Think about that
    Wow, just so much mis-information and so many assumptions in your post. I would almost want to feel offended if it wasn't quite so laughable.

    Yes, knowledge of "horse health and anatomy" was very limited back in those days, regardless of what you believe. Even knowledge of human anatomy and body functions were very limited. The technology that allows us to actually study how a horse's (or human's) digestive processes work and how their body metabolizes certain things like sugars and starches is very new in the grand scheme of things. Most of the tech advancements that allow these things and many others have all been invented/discovered in the last 100 years or so. Back in the days that you are so set on, any tech available would have been rudimentary at best.

    Anyway, I'm done responding to you. You can feed your horses whatever you wish, but I seriously doubt you are going to convince anyone to agree with you when all your information is based on what the cavalry did almost 100 years ago.

    Does kind of make you wonder why they needed so many re-mounts even when they weren't at war....
    loosie and jaydee like this.
         

    Quick Reply
    Please help keep the Horse Forum enjoyable by reporting rude posts.
    Message:
    Options

    Register Now

    In order to be able to post messages on the The Horse Forum forums, you must first register.

    Already have a Horse Forum account?
    Members are allowed only one account per person at the Horse Forum, so if you've made an account here in the past you'll need to continue using that account. Please do not create a new account or you may lose access to the Horse Forum. If you need help recovering your existing account, please Contact Us. We'll be glad to help!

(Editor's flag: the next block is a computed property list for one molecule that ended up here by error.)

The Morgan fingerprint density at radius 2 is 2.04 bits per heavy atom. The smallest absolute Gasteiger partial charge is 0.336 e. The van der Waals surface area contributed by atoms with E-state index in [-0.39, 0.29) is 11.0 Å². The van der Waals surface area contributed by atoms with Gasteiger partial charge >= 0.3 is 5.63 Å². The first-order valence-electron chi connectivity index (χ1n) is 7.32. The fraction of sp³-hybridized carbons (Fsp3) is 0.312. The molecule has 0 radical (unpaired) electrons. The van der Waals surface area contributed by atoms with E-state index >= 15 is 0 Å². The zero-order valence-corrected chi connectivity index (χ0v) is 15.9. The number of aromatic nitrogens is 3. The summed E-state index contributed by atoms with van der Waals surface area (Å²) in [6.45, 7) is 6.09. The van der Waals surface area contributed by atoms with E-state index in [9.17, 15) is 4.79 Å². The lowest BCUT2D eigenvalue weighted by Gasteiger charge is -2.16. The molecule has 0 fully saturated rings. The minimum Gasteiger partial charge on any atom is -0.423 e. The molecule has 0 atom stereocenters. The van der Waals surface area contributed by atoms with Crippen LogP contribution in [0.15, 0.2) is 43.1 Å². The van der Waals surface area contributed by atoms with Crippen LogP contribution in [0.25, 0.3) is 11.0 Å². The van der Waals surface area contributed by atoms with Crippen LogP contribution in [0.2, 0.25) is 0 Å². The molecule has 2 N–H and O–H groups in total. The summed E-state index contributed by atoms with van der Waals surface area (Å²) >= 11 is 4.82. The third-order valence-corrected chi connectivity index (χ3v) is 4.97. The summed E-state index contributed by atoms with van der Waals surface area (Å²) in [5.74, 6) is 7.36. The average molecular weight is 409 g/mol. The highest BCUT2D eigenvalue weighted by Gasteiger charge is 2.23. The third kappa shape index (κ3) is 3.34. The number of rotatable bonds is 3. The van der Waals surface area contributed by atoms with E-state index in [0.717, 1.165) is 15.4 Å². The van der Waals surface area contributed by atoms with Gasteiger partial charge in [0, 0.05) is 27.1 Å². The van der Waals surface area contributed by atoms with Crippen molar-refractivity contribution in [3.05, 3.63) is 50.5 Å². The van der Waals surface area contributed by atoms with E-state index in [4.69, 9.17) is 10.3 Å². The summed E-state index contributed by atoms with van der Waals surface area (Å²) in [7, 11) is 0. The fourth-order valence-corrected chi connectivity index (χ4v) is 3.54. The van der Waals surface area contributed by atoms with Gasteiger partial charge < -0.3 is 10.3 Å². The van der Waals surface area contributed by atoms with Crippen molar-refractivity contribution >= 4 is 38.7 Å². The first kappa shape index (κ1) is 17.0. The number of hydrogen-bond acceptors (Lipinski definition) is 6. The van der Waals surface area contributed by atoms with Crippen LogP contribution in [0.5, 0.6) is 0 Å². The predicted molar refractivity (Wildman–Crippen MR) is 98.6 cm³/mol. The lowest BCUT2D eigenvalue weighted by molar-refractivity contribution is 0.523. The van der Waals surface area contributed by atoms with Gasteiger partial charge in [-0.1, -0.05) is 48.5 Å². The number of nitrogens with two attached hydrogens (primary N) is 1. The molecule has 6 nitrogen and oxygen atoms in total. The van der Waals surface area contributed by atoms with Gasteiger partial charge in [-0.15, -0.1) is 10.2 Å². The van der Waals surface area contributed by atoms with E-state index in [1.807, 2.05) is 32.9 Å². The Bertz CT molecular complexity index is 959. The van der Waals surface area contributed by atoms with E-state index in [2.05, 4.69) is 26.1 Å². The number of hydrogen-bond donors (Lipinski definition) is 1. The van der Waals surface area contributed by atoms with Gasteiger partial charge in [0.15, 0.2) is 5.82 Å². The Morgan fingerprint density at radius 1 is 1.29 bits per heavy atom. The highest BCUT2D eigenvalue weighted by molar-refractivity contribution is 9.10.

New to the Horse Forum?
    Please choose a username you will be satisfied with using for the duration of your membership at the Horse Forum. We do not change members' usernames upon request because that would make it difficult for everyone to keep track of who is who on the forum. For that reason, please do not incorporate your horse's name into your username so that you are not stuck with a username related to a horse you may no longer have some day, or use any other username you may no longer identify with or care for in the future.

    User Name:
    Password
    Please enter a password for your user account. Note that passwords are case-sensitive.
    Password:
    Confirm Password:
    Email Address
    Please enter a valid email address for yourself.
    Email Address:

    Log-in

    Human Verification

    In order to verify that you are a human and not a spam bot, please enter the answer into the following box below based on the instructions contained in the graphic.


    Old Thread Warning
    This thread is more than 90 days old. When a thread is this old, it is often better to start a new thread rather than post to it. However, If you feel you have something of value to add to this particular thread, you can do so by checking the box below before submitting your post.

    Thread Tools

    Similar Threads
    Thread Thread Starter Forum Replies Last Post
    Corn Missy May General Off Topic Discussion 2 07-30-2012 10:22 PM
    Corn Cobs??? shaggy Horse Talk 11 07-23-2012 07:08 PM
    corn stalks eclipseranch Horse Nutrition 5 07-10-2012 10:09 PM
    Corn Oil? JustDoIt Horse Nutrition 13 06-04-2011 04:21 AM
    corn oil KANSAS_TWISTER Horse Health 4 06-05-2008 08:12 AM



    All times are GMT -4. The time now is 02:39 AM.


    Powered by vBulletin® Version 3.8.5
    Copyright ©2000 - 2014, Jelsoft Enterprises Ltd.
    Search Engine Friendly URLs by vBSEO 3.6.0